Crux Halo Top Review

Q: What’s a Halo Top? A: an ultralight down-insulated minimalist anorak that weighs just 7.9 oz (225 g), and it’s sized well for taller people.

Recommended

Overall Rating: Recommended

The Crux Halo Top competes with the MontBell Ex Light Down Jacket, but it's different in several ways. It’s an anorak, its body length is much longer and covers the butt well, and all of its openings seal very well. And its shell fabric is almost as light as the Ex Light. However, it’s not quite as warm as the Ex Light, and it leaks down fragments from its numerous seams. Overall it’s an excellent minimalist insulating garment, especially for taller hikers.

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by Will Rietveld |

Introduction

Crux Halo Top Review - 1
The Crux Halo Top is a minimalist anorak weighing just 7.9 oz (225 g) for size Medium.

This separate review provides additional descriptive and performance information on the Crux Halo Top. Read our forthcoming article Ultralight Three-Season Down Jackets State of the Market Report 2010 for a state-of-the-market analysis and comparative specifications and performance ratings for a range of ultralight down jackets.

Crux is a small company in the UK that designs specialty products for climbers, with emphasis on durability, lightweight, and functionality. The Crux Halo Top provides some competition for the MontBell Ex Light Down Jacket, but it’s significantly different in several ways. The Halo Top is a unisex down-insulated minimalist anorak that weighs 7.9 ounces in size Medium, a couple of ounces more than the Ex Light. How does it perform for backpacking?

Description

The Crux Halo Top has very few features, just an 8-inch (20-cm) #3 front zipper, down-filled stand up collar, simple elastic cuffs and hem, and a dropped tail. No pockets. It’s simple and light, just the way we like it for ultralight backpacking.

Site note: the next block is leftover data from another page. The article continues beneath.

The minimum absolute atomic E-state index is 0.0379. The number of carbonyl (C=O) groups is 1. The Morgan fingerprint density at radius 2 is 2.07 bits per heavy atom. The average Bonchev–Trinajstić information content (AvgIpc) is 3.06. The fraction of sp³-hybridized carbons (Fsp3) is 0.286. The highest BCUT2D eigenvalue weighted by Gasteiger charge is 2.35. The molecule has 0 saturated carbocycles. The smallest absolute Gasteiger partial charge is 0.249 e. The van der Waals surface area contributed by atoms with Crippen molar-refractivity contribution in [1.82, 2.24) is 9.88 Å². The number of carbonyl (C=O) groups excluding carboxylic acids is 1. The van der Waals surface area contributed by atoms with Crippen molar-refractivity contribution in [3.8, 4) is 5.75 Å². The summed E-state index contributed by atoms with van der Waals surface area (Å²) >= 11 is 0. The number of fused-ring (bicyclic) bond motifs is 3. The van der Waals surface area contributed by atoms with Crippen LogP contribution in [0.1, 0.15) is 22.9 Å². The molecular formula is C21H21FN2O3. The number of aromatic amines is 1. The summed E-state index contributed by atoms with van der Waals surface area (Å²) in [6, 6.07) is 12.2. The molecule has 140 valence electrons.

What is unique about the Halo Top are its long sleeves and body length. On the size Large I tested, the sleeves are 35.25 inches long (90 cm), and the back length is a whopping 30.25 inches (77 cm), which is extra long and covers the backside well (see photos below).

Crux Halo Top Review - 2
Front and rear views of the Crux Halo Top. Note the jacket’s length.

The Halo Top is designed for use as a midlayer. It’s highly quilted in a 1.9-inch (4.8-cm) square pattern. The current shell fabric is 15 denier 0.77 oz/yd²) (26g/m²) ripstop nylon with DWR, which is among the lightest to be found (MontBell’s 7 denier shell fabric on the Ex Light is 0.74 oz/yd2/25 g/m2).

It’s insulated with 3.9 ounces (110 g) of 800 EU fill-power down, which is equivalent to 832 fill-power by US measurement. The measured single layer loft is 0.6 inches (1.5 cm), which is low and indicates that the down is compacted by the quilting.

Crux Halo Top Review - 3
There will be a few upgrades to the Halo Top for fall 2010: the fabric will change to 15 denier (244 x 213) 1 oz/yd² (33 g/m²) ripstop nylon with DWR to gain downproofness, the quilting will change to horizontal only (no squares), the zipper will be slightly longer, and an internal chest pocket will be added. The weight of the updated jacket will be 8.25 ounces (235 g) for size Medium, an increase of 0.35 ounce (10 g).

Crux Halo Top Review - 4
For fall 2010, Crux will be introducing the Halo Jacket which will have a full-height front zipper, two hand pockets, simple elastic cuffs and hem, and an extra 0.35 ounce (10 g) of down insulation. The weight will be 9.5 ounces (270 g) and cost will be £170.

Performance

Crux Halo Top Review - 5
I wore the Halo Top as a midlayer and outerlayer while snowshoeing on some blustery early spring days and on a spring backpacking trip in southern Utah canyon country.

The Halo Top fits me (6 ft/1.83 m tall, 167 lb/76 kg, 39 in/99 cm chest) very well. It’s moderately roomy, with some room left to layer over a sweater or thick baselayer. As mentioned, the sleeves are extra long and the back length is really long, both of which are really appreciated by a tall person. All openings on the jacket (neck, cuffs, and hem) seal well to eliminate drafts.

I found the Halo Top to be quite warm when layered over a thick baselayer and a shell jacket over it. For cool and cold weather outings, the Halo Top is just the right amount of insulation to maintain comfort when active. On high elevation snowshoeing trips on colder days, I found the jacket quite comfortable as long as I was active. For backpacking, its best use is three-season outings where the nighttime temperature is above freezing.

Crux Halo Top Review - 7